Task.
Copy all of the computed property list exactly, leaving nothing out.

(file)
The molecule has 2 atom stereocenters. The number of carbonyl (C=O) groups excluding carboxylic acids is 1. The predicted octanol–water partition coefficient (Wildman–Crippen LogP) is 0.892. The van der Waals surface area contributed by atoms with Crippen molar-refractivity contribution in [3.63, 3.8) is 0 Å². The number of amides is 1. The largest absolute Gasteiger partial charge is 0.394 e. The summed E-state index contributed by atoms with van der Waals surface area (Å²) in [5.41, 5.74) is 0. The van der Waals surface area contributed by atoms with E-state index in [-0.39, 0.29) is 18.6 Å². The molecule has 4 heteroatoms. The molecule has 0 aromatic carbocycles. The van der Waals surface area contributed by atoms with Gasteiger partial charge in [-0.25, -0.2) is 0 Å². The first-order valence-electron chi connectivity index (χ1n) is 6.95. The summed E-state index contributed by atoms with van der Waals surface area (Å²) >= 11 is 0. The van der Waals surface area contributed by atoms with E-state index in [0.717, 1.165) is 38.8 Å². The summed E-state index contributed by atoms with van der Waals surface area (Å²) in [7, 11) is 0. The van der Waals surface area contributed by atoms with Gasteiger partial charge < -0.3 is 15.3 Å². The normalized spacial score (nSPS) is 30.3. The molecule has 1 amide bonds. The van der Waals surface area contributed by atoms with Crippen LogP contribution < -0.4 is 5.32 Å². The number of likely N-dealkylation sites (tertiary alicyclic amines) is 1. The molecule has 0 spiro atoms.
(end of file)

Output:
The molecule has 2 atom stereocenters. The number of carbonyl (C=O) groups excluding carboxylic acids is 1. The predicted octanol–water partition coefficient (Wildman–Crippen LogP) is 0.892. The van der Waals surface area contributed by atoms with Crippen molar-refractivity contribution in [3.63, 3.8) is 0 Å². The number of amides is 1. The largest absolute Gasteiger partial charge is 0.394 e. The summed E-state index contributed by atoms with van der Waals surface area (Å²) in [5.41, 5.74) is 0. The van der Waals surface area contributed by atoms with E-state index in [-0.39, 0.29) is 18.6 Å². The molecule has 4 heteroatoms. The molecule has 0 aromatic carbocycles. The van der Waals surface area contributed by atoms with Gasteiger partial charge in [-0.25, -0.2) is 0 Å². The first-order valence-electron chi connectivity index (χ1n) is 6.95. The summed E-state index contributed by atoms with van der Waals surface area (Å²) >= 11 is 0. The van der Waals surface area contributed by atoms with E-state index in [0.717, 1.165) is 38.8 Å². The summed E-state index contributed by atoms with van der Waals surface area (Å²) in [7, 11) is 0. The van der Waals surface area contributed by atoms with Gasteiger partial charge < -0.3 is 15.3 Å². The normalized spacial score (nSPS) is 30.3. The molecule has 1 amide bonds. The van der Waals surface area contributed by atoms with Crippen LogP contribution < -0.4 is 5.32 Å². The number of likely N-dealkylation sites (tertiary alicyclic amines) is 1. The molecule has 0 spiro atoms.